No Exit

Rating: ⭐⭐
Author: Taylor Adams
Genres: Mystery, Thriller
Pub. date: Jun. 2017 (read in Jul. 2019)

Oh boy… I don’t know how to rate this. It’s a fast-paced, dark psychological thriller. It definitely kept me on the edge of my seat, but it was so exhausting to read. The premise was interesting, as the name suggests, this is a closed room mystery thriller where are protagonist is trapped in a snowstorm nightmare with no way out.

Darby Thorne is on her way across the Rockies to visit her dying mother for Christmas when the snow forces her to stop at a rest stop to wait out the weather. There’s 4 other people at the rest stop and no cell service. While there, she discovers one of the others is concealing a massive crime and her attempt to right the wrong ends in a nightmare of epic proportions.

So I wasn’t sure how much of the plot to reveal in my review, but apparently I never read the synopsis before reading this book because Darby discovering a child trapped in a dog cage in the back of one of the vehicles at the rest stop was a total shocker to me, but is actually revealed right in the book synopsis. I wish I’d known this going in because it might have greatly influenced my decision to read this book. I hate stories that mess around with children and find them difficult to read, so had I realized that earlier, I might have opted out of this one. But my book club picked this as our July read, so I stuck it out.

Overall, I do think this was quite a good book and I can see why people might like it. It’s super fast-paced, the stakes are high, the setting is claustrophobic, and our protagonist is relatable. But I personally struggled with it because it includes child violence and graphic depictions of torture and other violence. I find all these things extremely disturbing and hate reading anything with torture in it, particularly if child violence is involved. I had to give up Game of Thrones after season 3 because I couldn’t deal with the torture.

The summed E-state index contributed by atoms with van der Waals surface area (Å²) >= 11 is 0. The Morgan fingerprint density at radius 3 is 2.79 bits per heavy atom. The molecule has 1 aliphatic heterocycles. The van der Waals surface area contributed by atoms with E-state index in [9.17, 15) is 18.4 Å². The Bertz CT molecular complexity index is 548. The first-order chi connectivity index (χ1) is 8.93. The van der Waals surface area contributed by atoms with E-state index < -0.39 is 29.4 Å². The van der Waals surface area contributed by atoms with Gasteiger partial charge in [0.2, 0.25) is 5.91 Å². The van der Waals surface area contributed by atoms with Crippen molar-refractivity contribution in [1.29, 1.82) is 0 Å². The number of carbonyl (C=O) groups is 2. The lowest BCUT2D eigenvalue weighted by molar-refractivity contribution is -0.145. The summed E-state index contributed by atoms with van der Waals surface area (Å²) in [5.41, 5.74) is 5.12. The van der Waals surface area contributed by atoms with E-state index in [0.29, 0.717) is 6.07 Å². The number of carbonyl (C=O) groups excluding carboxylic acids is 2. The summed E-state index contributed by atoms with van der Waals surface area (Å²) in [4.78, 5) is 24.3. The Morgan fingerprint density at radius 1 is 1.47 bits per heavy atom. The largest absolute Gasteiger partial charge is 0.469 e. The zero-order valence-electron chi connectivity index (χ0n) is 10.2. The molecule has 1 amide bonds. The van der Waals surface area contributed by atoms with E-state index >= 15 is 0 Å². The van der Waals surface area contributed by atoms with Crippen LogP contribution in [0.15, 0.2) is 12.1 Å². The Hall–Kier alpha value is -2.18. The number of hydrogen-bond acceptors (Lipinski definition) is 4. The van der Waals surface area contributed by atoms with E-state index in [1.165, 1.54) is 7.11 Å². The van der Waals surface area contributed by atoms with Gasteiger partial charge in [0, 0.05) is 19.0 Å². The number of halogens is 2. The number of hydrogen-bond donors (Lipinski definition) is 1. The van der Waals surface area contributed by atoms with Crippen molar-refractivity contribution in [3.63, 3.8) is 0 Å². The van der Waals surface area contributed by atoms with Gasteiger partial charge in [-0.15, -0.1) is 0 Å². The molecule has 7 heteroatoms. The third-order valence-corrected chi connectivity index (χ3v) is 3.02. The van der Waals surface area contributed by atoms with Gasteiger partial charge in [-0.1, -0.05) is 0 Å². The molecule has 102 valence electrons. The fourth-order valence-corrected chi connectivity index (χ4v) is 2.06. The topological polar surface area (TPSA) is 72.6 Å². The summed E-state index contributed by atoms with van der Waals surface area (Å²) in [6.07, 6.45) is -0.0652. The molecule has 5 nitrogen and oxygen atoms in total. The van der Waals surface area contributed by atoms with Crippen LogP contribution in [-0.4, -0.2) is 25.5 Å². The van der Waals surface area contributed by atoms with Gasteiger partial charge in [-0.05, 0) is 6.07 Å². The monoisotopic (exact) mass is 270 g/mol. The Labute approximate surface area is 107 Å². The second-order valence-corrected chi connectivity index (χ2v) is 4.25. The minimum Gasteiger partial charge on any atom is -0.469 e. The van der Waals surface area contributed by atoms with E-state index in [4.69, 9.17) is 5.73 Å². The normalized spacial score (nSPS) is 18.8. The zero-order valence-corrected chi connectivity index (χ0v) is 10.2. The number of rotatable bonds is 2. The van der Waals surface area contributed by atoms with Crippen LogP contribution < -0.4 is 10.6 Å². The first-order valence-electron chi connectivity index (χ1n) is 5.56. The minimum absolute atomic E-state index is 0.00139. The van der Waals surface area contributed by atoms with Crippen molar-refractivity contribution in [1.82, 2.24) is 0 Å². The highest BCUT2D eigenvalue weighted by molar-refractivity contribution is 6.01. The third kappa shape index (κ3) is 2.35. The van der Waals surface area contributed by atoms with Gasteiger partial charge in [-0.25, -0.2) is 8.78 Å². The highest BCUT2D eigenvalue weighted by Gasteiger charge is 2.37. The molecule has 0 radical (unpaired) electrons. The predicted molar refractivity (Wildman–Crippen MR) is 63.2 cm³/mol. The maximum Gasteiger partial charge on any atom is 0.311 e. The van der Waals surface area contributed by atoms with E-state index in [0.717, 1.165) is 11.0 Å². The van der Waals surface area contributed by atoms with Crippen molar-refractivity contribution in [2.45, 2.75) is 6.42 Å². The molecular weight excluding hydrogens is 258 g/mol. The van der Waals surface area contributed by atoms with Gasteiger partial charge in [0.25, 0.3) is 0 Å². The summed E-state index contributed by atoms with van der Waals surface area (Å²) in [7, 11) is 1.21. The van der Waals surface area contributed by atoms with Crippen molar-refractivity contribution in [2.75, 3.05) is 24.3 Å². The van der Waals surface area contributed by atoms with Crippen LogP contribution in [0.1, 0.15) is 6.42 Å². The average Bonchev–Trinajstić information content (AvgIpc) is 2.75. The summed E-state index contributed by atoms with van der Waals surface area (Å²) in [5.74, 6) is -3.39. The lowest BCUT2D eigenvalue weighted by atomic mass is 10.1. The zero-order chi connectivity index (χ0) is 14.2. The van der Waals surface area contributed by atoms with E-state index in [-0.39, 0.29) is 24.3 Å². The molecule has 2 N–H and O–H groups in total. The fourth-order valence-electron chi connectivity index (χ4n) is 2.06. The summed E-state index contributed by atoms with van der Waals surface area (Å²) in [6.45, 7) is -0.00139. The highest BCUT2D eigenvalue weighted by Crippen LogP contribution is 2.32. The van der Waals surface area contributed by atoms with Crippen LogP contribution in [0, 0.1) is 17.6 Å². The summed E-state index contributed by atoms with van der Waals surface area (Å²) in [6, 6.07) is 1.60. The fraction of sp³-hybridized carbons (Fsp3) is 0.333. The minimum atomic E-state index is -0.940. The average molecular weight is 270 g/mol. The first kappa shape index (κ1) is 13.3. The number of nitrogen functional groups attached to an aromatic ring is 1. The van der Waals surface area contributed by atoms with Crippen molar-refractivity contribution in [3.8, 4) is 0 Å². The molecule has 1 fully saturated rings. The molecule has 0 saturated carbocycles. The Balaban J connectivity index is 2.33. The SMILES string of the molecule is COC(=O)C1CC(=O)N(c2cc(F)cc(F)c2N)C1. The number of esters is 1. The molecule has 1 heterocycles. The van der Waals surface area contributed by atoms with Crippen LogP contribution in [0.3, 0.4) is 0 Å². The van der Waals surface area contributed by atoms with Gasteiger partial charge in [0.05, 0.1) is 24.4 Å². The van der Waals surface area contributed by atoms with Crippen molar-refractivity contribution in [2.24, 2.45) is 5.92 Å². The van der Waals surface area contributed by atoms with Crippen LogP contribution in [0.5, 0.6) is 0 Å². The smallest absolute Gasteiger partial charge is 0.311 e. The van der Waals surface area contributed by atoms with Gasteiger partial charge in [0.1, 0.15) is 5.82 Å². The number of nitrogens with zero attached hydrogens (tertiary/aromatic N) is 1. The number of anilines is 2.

Which is why I’m unsure how to rate this. I don’t think anyone is going to argue that this is outstanding literature. It’s a mindless thriller book that I think pretty much accomplishes what it sets out to. There’s very little character development and it didn’t make me think that much; there are no hidden meanings or deep themes weaved into the story. Mostly it just made me anxious for the entire week that I was reading it. I propelled through it, but mostly just because I wanted it to be over.